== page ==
The seminar at Gettysburg National Battlefield will be conducted in the form of a “staff ride”—an interactive battlefield walking tour—which is a traditional pedagogical method among military commanders and their staffs, practiced today at each of the armed services’ War Colleges. Prior to the seminar, participants will be provided with reading materials on the Battle of Gettysburg and its strategic significance within the context of the American Civil War. They will also be assigned the role of a key commander or political figure to represent throughout the day. During the seminar, participants will be asked to justify, defend, and explain decisions that their “character” made in the course of battle. Creativity is encouraged, but critical thought and persuasive argument are essential.
The day-long seminar will conclude with a discussion on the essential strategic lessons to be derived from the Battle of Gettysburg. Participants will be encouraged to reprise elements of their roles from earlier in the day, but will also be expected to provide their own evaluation and analysis of the decisions taken by commanders and political leaders prior to and throughout the battle. The goal of this final session will be to determine the applicability of the lessons of Gettysburg—on the strategic and political level—to the conflicts of today.
Explore the nature of the world order and America’s role in shaping it.
Analyze case studies to better understand presidential control over foreign policy and the meaning of executive power.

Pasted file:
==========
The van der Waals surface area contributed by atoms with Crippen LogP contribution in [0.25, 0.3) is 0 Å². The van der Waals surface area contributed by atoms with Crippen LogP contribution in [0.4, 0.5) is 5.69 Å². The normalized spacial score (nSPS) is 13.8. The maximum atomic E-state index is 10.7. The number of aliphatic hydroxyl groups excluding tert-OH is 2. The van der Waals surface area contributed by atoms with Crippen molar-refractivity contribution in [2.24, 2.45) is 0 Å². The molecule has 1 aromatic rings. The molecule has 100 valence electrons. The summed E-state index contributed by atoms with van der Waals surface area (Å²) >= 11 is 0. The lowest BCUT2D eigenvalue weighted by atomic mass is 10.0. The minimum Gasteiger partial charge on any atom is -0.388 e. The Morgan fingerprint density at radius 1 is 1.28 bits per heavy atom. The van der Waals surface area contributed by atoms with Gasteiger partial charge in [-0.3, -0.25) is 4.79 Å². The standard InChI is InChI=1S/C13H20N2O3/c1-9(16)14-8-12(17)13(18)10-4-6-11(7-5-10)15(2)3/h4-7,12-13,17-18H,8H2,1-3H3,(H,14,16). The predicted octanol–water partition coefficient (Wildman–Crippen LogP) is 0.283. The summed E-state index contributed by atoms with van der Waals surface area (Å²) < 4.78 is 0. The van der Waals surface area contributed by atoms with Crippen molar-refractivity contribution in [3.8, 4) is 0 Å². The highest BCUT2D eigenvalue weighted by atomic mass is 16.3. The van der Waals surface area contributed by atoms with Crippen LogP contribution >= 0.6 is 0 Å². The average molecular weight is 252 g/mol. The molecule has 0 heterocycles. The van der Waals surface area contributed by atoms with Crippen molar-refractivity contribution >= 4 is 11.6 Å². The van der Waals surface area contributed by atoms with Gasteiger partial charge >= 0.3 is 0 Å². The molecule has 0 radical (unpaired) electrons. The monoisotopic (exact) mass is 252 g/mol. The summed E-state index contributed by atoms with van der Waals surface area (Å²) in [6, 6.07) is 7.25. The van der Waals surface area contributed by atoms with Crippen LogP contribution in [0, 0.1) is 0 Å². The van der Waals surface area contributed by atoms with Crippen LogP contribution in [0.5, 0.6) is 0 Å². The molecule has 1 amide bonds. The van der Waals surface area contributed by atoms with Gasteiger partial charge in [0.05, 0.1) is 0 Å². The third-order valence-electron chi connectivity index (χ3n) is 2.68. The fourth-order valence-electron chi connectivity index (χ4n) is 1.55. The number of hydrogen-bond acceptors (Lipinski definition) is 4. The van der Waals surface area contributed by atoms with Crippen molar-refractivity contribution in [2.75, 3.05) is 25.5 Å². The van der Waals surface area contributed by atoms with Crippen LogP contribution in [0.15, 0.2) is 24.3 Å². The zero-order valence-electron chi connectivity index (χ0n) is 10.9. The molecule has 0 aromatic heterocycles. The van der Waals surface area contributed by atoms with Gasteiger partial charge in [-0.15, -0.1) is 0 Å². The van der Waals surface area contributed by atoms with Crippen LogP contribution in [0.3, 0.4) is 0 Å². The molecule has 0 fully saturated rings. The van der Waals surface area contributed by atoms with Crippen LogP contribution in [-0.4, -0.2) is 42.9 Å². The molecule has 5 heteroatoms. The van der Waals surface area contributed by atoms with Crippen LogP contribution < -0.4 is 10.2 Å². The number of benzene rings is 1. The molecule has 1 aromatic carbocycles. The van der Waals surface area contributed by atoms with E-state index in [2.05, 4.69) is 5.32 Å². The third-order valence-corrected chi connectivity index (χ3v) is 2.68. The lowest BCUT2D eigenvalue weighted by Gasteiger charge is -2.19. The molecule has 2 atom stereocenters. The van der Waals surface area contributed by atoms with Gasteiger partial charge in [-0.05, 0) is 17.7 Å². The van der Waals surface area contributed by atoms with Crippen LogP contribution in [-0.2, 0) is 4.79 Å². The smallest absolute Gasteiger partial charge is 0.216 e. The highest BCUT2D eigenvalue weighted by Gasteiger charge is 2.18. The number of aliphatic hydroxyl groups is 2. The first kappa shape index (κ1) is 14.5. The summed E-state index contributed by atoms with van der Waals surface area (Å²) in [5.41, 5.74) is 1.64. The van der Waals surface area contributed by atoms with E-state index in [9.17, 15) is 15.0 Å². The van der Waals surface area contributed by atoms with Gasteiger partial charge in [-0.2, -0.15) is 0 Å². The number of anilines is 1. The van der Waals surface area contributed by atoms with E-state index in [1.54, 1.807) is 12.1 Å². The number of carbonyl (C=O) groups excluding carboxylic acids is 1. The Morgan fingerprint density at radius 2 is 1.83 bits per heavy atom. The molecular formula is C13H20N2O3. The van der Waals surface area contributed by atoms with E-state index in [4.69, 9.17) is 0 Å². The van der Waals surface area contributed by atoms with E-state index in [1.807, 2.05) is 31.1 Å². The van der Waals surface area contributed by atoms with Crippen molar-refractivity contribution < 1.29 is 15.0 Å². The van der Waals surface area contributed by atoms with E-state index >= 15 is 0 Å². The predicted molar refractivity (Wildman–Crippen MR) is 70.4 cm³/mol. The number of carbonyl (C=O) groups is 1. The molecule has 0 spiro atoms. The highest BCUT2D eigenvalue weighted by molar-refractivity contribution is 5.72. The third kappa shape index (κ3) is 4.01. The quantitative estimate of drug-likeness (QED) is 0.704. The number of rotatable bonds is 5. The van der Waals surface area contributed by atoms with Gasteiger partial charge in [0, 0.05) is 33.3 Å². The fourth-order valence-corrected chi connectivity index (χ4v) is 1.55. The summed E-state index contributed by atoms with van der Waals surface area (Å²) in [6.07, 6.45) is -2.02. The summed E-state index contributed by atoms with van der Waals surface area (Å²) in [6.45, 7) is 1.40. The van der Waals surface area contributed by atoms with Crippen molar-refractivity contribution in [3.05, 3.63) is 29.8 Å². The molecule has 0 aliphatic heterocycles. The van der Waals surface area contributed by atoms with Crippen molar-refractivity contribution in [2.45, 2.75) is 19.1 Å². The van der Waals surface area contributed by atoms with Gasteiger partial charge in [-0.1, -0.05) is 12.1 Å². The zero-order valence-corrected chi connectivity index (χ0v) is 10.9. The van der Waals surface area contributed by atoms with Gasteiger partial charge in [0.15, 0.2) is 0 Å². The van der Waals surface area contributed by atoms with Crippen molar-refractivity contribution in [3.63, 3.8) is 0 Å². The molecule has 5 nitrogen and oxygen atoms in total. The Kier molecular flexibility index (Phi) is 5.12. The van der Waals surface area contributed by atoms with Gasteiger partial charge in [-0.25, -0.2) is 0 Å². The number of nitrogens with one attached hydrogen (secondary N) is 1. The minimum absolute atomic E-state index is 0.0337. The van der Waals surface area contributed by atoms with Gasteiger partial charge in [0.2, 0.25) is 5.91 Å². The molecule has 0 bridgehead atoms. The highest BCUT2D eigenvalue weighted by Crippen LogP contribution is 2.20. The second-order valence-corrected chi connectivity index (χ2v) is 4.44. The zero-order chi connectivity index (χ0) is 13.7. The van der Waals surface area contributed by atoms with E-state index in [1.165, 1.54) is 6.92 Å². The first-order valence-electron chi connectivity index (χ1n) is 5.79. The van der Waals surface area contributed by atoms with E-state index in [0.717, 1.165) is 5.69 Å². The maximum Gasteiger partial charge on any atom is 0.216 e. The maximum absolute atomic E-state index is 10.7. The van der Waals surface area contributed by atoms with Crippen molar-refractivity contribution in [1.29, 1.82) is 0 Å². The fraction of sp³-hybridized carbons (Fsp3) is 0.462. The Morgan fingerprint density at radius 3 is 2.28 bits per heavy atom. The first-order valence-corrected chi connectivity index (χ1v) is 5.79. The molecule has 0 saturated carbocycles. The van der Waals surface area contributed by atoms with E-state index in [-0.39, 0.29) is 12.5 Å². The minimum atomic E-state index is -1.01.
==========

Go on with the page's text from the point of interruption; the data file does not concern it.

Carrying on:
Chart the dramatic rise of the modern conservative movement by studying the political career of Ronald Reagan.
Explore the idea of American Exceptionalism, its meaning and implications for American politics.
Robert Kagan is a senior fellow with the Project on International Order and Strategy in the Foreign Policy program at the Brookings Institution. He is a contributing columnist at The Washington Post. His most recent book is The New York Times bestseller, The World America Made.
Vance Serchuk is Executive Director of the KKR Global Institute and an Adjunct Senior Fellow at the Center for a New American Security. Prior to joining KKR, Mr. Serchuk served for six years as the senior national security advisor to Senator Joseph Lieberman (I-Connecticut).
Diana J. Schaub is Professor of Political Science at Loyola University Maryland and a member of the Hoover Institution’s task force on The Virtues of a Free Society. From 2004 to 2009 she was a member of the President’s Council on Bioethics.
Richard M. Reinsch II
Richard M. Reinsch II is the founding editor of Liberty Fund’s online journal Law and Liberty and the host of LibertyLawTalk. He writes frequently for such publications as National Affairs, Modern Age, National Review Online, The Weekly Standard, and The University Bookman, among other publications.
Steven F. Hayward
Steven F. Hayward is a senior resident scholar at the Institute of Governmental Studies at UC Berkeley, Senior Fellow of the Claremont Institute, and a visiting lecturer at Boalt Hall Law School. Hayward is the author of a two-volume narrative history of Ronald Reagan and his effect on American political life, The Age of Reagan: The Fall of the Old Liberal Order, 1964-1980, and The Age of Reagan: The Conservative Counter-Revolution, 1980-1989.
William Kristol is editor at large of The Weekly Standard, which, together with Fred Barnes and John Podhoretz, he founded in 1995. Mr. Kristol has served as chief of staff to the Vice President of the United States and to the Secretary of Education. Before coming to Washington in 1985, Kristol taught politics at the University of Pennsylvania and Harvard’s Kennedy School of Government.